The shops are already far too crazy for my liking. The holidays are all about spending time with your family and being cozy right? Well this year I’ve come across a great way to do both these things while still crossing things off my list – with a kids stocking stuffer swap!
Mama of 2 Carrie Beachey told me about her handmade stocking stuffer swap and I was instantly enamored! A way to fill the stockings with handmade goodies, yet not blow ye olde Santa Claus cover by accidentally leaving conspicuous scraps lying around? Sit around on the couch crafting while the children play oh-so-sweetly at my feet? Only have to think of one or 2 items to make instead of 10? Yes, yes and YES!
I asked Carrie for the low-down on how she orchestrates a kids stocking stuffer swap…
Is this the first year you have been in a stocking stuffer swap?
I participated in a swap last year with 4 other moms. It was such a great experience, & I loved having different handmade gifts to give my children that I didn’t have to make or buy. I wanted to do this kind of a swap again so I decided hosted one myself.
How many people participate, what is an ‘ideal’ group size?
I was hoping to be able to get another 4 or 5 moms who would be willing to participate with me. I was blown away when I had 23 moms sign up from 3 different countries! This number has worked out well so far. We had 49 kids to make gifts for ranging in age from 1 – 12 yrs old.. Every mom made 14 gifts & each child will receive 7 gifts.
How do you organize your group?
When a mom signed up for the swap I asked them to include the names, ages, & gender of their children. Once I had all the children’s info, I made a master list of all the kids. Then I made a second maser list of all the moms. I figured out that if every mom made 14 gifts, each child could receive 7 gifts. So than I just took each child & assigned their name to 7 moms. I tried to keep kids in the same age groups as the children each mom had at home.
I set a deadline for moms to have the gifts finished by. They send all the gifts to me and once they arrive, I will sort through the packages & give the gifts to the children they are meant for. Then I will ship 1 package back to each family with all the gifts for that household. I also asked everyone to send $7 to help with the shipping cost of getting the packages back to them.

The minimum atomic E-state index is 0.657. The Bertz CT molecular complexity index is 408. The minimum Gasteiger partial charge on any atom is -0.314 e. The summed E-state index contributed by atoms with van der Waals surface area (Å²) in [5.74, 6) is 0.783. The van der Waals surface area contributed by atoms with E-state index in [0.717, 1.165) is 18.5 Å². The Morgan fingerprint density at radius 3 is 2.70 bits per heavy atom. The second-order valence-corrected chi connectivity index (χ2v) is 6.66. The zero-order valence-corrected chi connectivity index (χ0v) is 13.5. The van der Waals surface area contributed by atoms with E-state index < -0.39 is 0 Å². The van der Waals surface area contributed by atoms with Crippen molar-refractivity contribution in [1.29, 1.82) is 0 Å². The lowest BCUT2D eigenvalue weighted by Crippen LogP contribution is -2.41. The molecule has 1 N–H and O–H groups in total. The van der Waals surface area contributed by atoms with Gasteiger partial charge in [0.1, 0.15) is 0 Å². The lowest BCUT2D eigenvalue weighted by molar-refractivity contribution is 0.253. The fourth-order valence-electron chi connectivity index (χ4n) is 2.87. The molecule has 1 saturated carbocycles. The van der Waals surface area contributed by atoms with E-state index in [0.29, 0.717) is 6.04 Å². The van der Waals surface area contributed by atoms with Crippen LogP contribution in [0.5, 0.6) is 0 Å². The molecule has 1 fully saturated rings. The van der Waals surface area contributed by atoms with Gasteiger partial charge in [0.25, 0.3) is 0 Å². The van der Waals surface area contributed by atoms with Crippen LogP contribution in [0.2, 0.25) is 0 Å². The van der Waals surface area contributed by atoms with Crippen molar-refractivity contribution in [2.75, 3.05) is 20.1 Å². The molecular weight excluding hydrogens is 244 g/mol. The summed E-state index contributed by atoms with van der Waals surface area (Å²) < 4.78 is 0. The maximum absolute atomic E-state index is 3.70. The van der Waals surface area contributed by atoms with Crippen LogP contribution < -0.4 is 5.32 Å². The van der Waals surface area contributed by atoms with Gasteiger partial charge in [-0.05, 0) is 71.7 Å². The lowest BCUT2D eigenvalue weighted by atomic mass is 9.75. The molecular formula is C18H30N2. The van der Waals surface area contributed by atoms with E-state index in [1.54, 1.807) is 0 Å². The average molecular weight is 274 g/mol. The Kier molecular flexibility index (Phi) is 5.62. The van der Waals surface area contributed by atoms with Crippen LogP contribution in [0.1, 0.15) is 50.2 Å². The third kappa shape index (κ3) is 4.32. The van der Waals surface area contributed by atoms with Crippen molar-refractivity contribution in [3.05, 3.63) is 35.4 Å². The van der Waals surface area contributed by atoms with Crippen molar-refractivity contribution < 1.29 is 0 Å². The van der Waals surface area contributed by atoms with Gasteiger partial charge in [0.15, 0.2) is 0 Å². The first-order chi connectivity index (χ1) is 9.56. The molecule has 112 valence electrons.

Do you have guidelines as to what everyone makes?
I didn’t make any guidelines as to what the gifts should be. I wanted each mom to have the freedom to use her creativity and to make the things they would enjoy giving. I haven’t seen all the gifts yet, so I don’t know if this will pose a problem. So far I’ve been really happy to see what peoples ideas have been.
You could definitely do a themed swap, say all the gifts should be a game of some sort, or based on a storybook, or something. I think that would be an interesting twist.
I was so excited and inspired by this idea that some local mamas and I have gathered together to do the same thing. With just 6 of us and no shipping involved it made it even more simple – each mama has 2 children so we have a list with each child’s name and age and make a small handmade item for everyone. While we are each making our goodies separately, this would also be a great excuse to get together for a crafty night/day/weekend with some girlfriends!
Below are some of the goodies made for our swap…
You don’t even have to be super crafty to be in a swap like this – one of the gifts I chose to make was sweet little hair ties for the girls. I simply bought a package of plain hair ties and sewed a pre-bought felt flower or ball onto each one. There are many wonderful tutorials for small handmade animals, dolls and other crafts online – the beauty of this swap is that you can crank out multiples of the same craft (saving you time and money!) instead of coming up with several different ideas for your child, and having to make them until the wee hours of the morning to provide the secrecy!
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Some ideas for your stocking crafting:
- Felt animals
- Pipe cleaner dolls
- Mini bean bags
- Felt fruit
- Tiny journals
- Hair ties
- Eye masks
- Fairy dust
- Doll clothes
- Play food
- Small chalkboards
- Fimo beads/animals
- Reusable snack/lunch sacks
- Doll house accessories
- Fairy/wizard wand
- Handmade soap
- Gingerbread man
- Homemade caramels
Of course you are going to require some lovely stockings for all these goodies to go in, right? I made my children each a simple (and small-ish!) stocking from felt and fabric scraps (instead of felt you can also use old wool sweaters that have been felted on a hot wash/dry).
- Draw template onto paper/cardstock (freehand or using a stocking/sock as a guide to trace).
- Pin template to 2 layers of felt/fabric and cut out.
- Pin the 2 pieces together, right sides out.
- Sew stocking together by hand (blanketstitch + embroidery thread), or using a serger.
- Measure the top of the stocking (the opening) from one side to the other. Then cut 3 strips of fabric three times that length.
- Sew the 3 strips together at one end. Braid the strips together and secure the end by sewing together.
- Stitch the braid to the top of the stocking by hand or machine, adding stitches to the end of the braid to form a loop to hang.
- Embellish stocking by glueing/sewing felt flower (you could also embroider a name on).
So what are you waiting for? Call up your crafty connections, email those blog-friends from around the globe and set up a group of busy elves to stuff those stockings with all kinds of homemade love.
Wishing you lots of happy stress-free, crafty holiday days this season!
Felt strawberries made by Kristi of Giggles Down Under
Gnomes made by Clare Hall
Images in mosaic made by myself and Vicky Gibson of Everyday Beautiful, including totem created from this tutorial
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